By HAL McCOY
The Los Angeles Dodgers, besieged by injuries, mostly to the pitching staff, are a poor shell of the team that won the National League pennant last year.
Nevertheless, give the Cincinnati Reds a shovel full of credit for taking full advantage of a strong situation in their favor.
Led by another outstanding pitching performance by Luis Castillo, the Reds completed a four-game sweep of the Dodgers in Dodger Stadium, a 5-3 victory that pushed their winning streak to six straight.
It was the Reds first six-game winning streak in five years and the first time they’ve swept four games from the Dodgers since 1976, the salad days of The Big Red Machine.
Through the team’s early struggles after interim manager Jim Riggleman replaced fired manager Bryan Price, Riggleman kept saying, “We will put this together and we will start winning and make some noise in the National League Central. This team is too good.”
And the noise level is at a high decibel right now.
Castillo held the Dodgers to three runs that included solo home runs by Yasiel Puig, and Yasmani Gradal, and four hits over six-plus innings, walking none and striking out seven.
But when his pitch-count reached 100, Castillo weakened in the seventh. He gave up a leadoff home run to Grandal and a single to Cody Bellinger and his day was over.
Austin Brice replaced Castillo and coaxed a ground ball out of Matt Kemp, but shortstop Jose Peraza made a throwing error trying to get a force out at second base, putting runners on first and third.
Chris Taylor grounded to second for an out, but a run scored to make it 5-3 with one out and a runners on second. Amir Garrett arrived on the scene and struck out Max Muncy and induced a weak ball to first baseman Joey Votto to end the threat.
For the four games, the dysfunctional Dodgers scored a total of seven runs.
After leaving the bases loaded with one out in the first inning against LA starter Rich Hill, Billy Hamilton beat a two-out bunt in the second, then stole second and stole third, but was left there.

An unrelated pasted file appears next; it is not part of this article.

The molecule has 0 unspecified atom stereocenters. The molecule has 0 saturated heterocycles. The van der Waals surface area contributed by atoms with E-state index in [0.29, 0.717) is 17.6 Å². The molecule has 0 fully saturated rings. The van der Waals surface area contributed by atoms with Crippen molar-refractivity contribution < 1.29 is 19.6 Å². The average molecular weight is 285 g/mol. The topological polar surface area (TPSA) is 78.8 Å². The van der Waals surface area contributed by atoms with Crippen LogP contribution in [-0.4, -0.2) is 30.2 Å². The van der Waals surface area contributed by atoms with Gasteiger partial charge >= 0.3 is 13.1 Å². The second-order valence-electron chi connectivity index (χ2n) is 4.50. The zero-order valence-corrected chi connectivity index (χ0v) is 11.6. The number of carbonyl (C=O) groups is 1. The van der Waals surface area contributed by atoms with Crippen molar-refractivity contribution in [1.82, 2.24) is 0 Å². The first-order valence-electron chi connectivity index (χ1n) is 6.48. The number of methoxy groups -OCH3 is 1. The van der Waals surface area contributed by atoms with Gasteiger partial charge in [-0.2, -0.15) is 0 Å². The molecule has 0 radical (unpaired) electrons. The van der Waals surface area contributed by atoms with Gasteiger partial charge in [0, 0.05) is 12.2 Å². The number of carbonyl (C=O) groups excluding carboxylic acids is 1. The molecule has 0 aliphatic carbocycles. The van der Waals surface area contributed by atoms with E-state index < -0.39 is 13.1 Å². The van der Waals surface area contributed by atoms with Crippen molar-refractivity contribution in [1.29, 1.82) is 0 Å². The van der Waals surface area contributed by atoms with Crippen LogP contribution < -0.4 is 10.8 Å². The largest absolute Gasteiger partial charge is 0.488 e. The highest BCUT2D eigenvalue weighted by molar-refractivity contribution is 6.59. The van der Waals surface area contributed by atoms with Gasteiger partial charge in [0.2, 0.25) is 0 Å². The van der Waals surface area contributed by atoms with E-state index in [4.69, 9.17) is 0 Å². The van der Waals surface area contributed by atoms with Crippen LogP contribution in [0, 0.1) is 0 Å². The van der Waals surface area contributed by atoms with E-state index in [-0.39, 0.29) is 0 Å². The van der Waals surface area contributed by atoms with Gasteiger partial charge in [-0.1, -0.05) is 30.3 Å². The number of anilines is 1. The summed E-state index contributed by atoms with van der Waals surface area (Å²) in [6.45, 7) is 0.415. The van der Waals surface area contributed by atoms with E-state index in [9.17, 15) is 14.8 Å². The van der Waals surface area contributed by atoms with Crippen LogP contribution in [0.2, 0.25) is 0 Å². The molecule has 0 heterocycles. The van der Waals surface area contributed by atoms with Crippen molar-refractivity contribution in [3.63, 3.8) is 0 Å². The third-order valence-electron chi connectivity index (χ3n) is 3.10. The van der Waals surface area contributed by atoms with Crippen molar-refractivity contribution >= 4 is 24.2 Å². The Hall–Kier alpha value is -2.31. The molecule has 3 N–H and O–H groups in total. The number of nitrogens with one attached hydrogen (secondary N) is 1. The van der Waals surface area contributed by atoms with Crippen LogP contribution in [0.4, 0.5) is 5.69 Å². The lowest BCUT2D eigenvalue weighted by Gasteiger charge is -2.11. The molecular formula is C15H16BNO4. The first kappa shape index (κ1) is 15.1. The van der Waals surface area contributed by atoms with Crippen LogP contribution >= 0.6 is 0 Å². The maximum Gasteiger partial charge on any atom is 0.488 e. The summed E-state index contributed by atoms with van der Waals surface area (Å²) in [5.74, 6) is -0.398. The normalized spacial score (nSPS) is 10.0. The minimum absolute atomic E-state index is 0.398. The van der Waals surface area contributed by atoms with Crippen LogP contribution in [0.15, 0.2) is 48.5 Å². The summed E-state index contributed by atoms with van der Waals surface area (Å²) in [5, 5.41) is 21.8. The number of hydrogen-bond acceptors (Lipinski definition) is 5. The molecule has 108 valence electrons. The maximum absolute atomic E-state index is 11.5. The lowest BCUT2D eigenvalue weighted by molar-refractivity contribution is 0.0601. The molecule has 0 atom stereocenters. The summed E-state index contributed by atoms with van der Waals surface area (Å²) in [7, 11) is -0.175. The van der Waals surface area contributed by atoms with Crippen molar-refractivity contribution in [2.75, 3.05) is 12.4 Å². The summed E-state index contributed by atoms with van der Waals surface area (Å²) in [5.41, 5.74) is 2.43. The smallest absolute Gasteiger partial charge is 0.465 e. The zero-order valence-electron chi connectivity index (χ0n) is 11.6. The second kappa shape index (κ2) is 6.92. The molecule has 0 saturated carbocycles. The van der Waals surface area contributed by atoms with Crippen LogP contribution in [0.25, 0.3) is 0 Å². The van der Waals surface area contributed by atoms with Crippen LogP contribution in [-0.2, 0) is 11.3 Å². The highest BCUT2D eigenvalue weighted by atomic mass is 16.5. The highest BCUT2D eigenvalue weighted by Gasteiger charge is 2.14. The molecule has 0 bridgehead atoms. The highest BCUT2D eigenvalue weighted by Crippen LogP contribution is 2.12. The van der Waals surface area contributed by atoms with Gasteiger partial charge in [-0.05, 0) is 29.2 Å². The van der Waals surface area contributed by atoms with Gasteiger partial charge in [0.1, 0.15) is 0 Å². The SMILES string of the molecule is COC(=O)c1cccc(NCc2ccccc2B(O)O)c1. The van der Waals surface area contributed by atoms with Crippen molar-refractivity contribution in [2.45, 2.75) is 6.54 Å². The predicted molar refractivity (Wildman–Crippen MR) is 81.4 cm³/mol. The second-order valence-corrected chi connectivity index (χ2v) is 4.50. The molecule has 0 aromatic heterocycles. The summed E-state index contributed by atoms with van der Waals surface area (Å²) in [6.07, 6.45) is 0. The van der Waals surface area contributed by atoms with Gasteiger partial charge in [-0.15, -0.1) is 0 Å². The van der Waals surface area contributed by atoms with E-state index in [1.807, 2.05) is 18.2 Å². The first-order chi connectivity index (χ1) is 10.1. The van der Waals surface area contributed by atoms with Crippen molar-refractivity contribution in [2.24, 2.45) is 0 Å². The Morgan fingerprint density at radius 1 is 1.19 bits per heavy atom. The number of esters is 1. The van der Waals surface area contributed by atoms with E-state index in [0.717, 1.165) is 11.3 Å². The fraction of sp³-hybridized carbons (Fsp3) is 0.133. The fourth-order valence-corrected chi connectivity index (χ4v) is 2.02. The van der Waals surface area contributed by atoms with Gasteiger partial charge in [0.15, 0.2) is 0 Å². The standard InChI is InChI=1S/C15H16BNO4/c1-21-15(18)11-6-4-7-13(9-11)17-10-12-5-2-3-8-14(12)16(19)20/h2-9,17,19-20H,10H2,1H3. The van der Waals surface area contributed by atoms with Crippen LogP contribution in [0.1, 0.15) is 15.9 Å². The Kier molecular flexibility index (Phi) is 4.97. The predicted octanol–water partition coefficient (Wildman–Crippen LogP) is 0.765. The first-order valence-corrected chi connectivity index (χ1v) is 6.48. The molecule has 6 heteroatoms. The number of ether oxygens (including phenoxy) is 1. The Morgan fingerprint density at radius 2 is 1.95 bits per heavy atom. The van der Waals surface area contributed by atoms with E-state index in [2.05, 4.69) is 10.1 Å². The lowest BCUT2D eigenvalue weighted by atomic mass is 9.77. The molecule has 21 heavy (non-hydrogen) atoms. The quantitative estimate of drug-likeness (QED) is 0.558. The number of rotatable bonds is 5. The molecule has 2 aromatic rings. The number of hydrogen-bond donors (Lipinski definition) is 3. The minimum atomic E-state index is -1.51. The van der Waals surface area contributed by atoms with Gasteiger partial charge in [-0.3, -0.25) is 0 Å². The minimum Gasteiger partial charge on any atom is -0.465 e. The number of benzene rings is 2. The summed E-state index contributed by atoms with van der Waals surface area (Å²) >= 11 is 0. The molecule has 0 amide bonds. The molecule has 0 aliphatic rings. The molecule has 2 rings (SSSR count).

The Reds broke through in the third when Alex Blandino reached on first baseman Cody Bellinger’s error and a home run by Eugenio Suarez, who was 2 for 12 with one RBI in the first three games of the series.
Puig homered into the left field pavilion leading off the third, cutting the Reds lead to 2-1.
The Reds, though, got back-to-back one-out singles in the fourth by Billy Hamilton and Jose Peraza. Manager Jim Riggleman, who loves to push the envelope, flashed the suicide squeeze play and Alex Blandino executed it perfectly with a bunt to the first base side and Hamilton scored standing up for a 3-1 Reds lead.
The lead ballooned to 5-1 in the when Blandino singled with two outs and Joey Votto hit one over the right field wall for a two-run home run.
Then came an LA uprising.
Garrett pitched 1 2/3s perfect innings with four strikeouts and closer Raisel Iglesias finished it off with a 1-2-3 ninth.
Three regulars sat this one out — Scooter Gennett, who had 10 hits in the first three games, Jesse Winker and Tucker Barnhart. The Reds collected nine hits and stranded 11 runners, but Castillo and the bullpen kept the Dodgers quiet on five hits.
The Reds take their torrid act up the coast to San Francisco for three games and they’ll face a Giants team also ravaged by injuries and struggling.